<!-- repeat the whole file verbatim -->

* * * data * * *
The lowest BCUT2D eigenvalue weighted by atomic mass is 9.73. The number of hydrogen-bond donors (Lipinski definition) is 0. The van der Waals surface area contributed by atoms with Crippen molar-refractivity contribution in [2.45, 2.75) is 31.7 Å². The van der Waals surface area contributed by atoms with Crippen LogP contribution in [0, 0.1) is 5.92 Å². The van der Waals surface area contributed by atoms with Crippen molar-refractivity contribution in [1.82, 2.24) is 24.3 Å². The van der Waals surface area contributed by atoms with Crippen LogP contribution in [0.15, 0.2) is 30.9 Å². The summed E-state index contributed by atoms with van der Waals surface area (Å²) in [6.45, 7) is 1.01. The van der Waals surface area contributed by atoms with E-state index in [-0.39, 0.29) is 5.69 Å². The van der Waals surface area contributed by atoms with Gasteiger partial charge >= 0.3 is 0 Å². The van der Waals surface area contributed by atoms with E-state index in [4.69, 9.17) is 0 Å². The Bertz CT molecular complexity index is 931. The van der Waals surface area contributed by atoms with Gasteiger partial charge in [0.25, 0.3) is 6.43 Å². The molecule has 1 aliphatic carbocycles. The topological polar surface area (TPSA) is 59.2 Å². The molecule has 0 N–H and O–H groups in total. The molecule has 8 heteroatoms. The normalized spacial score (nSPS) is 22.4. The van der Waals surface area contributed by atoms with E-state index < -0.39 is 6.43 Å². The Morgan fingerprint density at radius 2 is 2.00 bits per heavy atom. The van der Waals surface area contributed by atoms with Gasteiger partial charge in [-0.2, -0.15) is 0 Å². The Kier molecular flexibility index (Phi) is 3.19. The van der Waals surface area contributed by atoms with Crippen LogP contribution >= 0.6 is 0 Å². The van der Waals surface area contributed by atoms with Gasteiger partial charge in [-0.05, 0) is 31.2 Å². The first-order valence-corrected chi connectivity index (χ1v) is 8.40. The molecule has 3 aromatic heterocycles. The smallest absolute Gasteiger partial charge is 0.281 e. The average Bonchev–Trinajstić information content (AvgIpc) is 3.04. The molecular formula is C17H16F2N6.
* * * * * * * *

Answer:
The lowest BCUT2D eigenvalue weighted by atomic mass is 9.73. The number of hydrogen-bond donors (Lipinski definition) is 0. The van der Waals surface area contributed by atoms with Crippen molar-refractivity contribution in [2.45, 2.75) is 31.7 Å². The van der Waals surface area contributed by atoms with Crippen LogP contribution in [0, 0.1) is 5.92 Å². The van der Waals surface area contributed by atoms with Crippen molar-refractivity contribution in [1.82, 2.24) is 24.3 Å². The van der Waals surface area contributed by atoms with Crippen LogP contribution in [0.15, 0.2) is 30.9 Å². The summed E-state index contributed by atoms with van der Waals surface area (Å²) in [6.45, 7) is 1.01. The van der Waals surface area contributed by atoms with E-state index in [-0.39, 0.29) is 5.69 Å². The van der Waals surface area contributed by atoms with Gasteiger partial charge >= 0.3 is 0 Å². The van der Waals surface area contributed by atoms with E-state index in [4.69, 9.17) is 0 Å². The Bertz CT molecular complexity index is 931. The van der Waals surface area contributed by atoms with Gasteiger partial charge in [0.25, 0.3) is 6.43 Å². The molecule has 1 aliphatic carbocycles. The topological polar surface area (TPSA) is 59.2 Å². The molecule has 0 N–H and O–H groups in total. The molecule has 8 heteroatoms. The normalized spacial score (nSPS) is 22.4. The van der Waals surface area contributed by atoms with E-state index < -0.39 is 6.43 Å². The Morgan fingerprint density at radius 2 is 2.00 bits per heavy atom. The van der Waals surface area contributed by atoms with Gasteiger partial charge in [-0.2, -0.15) is 0 Å². The Kier molecular flexibility index (Phi) is 3.19. The van der Waals surface area contributed by atoms with Crippen LogP contribution >= 0.6 is 0 Å². The van der Waals surface area contributed by atoms with Gasteiger partial charge in [-0.05, 0) is 31.2 Å². The first-order valence-corrected chi connectivity index (χ1v) is 8.40. The molecule has 3 aromatic heterocycles. The smallest absolute Gasteiger partial charge is 0.281 e. The average Bonchev–Trinajstić information content (AvgIpc) is 3.04. The molecular formula is C17H16F2N6.